A showcase series of MCA student artists and their work in the final year of Memphis College of Art
StoryBoard: How long have you been practicing your (art)work?
Esme Perkins: I’ve been drawing ever since I was a little kid. It’s just something that has always been a part of my life.
In which medium did you start?
I started with crayons and construction paper. However, I got interested in digital media around pretty early on and I’ve been kinda obsessed with it ever since.
How young were you when you started becoming passionate about your work?
I started working with a drawing tablet when I was about ten years old and I was totally amazed by the technology. At that time I also got exposed to the online world of art and what other people were out there making. Having this new tool to utilize and seeing the possibilities of it drove me to learn as much as I could.
Describe how your artwork, in your youth, made you feel?
I’m definitely very introverted, so art provided me a way to communicate my personality and humor to other people. In general, it’s always felt really fulfilling to create things.
How would you describe your “eye” when you work? Are you intuitive in your work, or do you have a specific technique in mind?
My artistic process is mostly just the struggle in trying to get what is in my head onto paper. My “eye” is always stepping back and evaluating my work to see what I can do to make the image stronger. As far as intuitiveness vs. technique: a little from column A, a little from column B. Animation is mostly process driven but sometimes you do have to come up with creative solutions to problems you encounter.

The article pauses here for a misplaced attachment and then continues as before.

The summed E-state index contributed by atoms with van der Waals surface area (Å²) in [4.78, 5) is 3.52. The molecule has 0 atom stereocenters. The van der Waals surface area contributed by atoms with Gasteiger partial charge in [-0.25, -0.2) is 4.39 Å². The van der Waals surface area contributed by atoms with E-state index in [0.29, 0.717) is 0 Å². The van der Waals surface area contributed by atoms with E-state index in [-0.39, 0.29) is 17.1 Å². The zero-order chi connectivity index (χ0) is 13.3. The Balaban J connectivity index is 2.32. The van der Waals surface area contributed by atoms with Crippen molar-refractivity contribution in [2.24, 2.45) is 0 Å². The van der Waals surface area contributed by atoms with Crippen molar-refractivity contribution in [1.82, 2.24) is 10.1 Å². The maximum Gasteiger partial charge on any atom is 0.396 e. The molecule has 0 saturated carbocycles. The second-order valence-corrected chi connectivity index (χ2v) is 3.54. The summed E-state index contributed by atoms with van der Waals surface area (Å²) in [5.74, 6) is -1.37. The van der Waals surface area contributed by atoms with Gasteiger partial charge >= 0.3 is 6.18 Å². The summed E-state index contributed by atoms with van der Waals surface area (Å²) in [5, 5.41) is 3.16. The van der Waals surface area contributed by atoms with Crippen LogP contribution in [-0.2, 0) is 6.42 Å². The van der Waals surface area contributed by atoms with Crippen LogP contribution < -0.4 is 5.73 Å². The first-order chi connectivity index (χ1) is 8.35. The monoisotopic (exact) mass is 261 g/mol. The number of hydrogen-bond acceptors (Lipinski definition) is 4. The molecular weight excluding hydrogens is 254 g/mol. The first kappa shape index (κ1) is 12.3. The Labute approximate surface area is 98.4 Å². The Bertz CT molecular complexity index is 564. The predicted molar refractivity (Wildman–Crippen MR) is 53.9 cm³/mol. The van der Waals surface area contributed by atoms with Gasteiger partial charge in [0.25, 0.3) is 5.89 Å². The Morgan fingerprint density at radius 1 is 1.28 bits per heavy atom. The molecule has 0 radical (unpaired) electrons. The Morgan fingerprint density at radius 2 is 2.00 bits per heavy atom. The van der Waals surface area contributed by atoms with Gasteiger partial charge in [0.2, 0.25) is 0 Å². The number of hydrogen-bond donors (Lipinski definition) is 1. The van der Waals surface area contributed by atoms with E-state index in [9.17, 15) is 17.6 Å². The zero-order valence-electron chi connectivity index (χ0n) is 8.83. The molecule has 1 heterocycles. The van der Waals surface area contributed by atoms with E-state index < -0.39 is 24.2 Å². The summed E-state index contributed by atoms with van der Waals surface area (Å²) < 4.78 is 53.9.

How does your work speak to you? What do you feel you are communicating with your work?
I’ve always been striving to create visuals and stories that I personally enjoy. My work is generally story driven, so I’m mostly trying to find little moments of relatability with my audience.
Do you think there is a Memphis “style?” If so (or if not), how would you describe it?
I’m not sure if there’s an overall Memphis style or even an overall shared Memphis experience. I think a healthy artistic community is important in order for those unique experiences to be understood.
Where and how can your work be found, or purchased?
My website is esmeperkins.com and my Instagram is @artbyesp.
What advice do you have for aspiring artists or art students?
I think having enthusiasm for the things you create is important. Knowing that you have something good to give. That passion will drive you towards improving your craft and continuing on. <>
In 2020, Memphis College of Art is in its final year serving the arts. StoryBoard plays a small part in honoring its legacy with the work of students and artists influenced by the college, a Memphis institution since 1936, and an iconic occupant of Overton Park’s Rust Hall since 1959.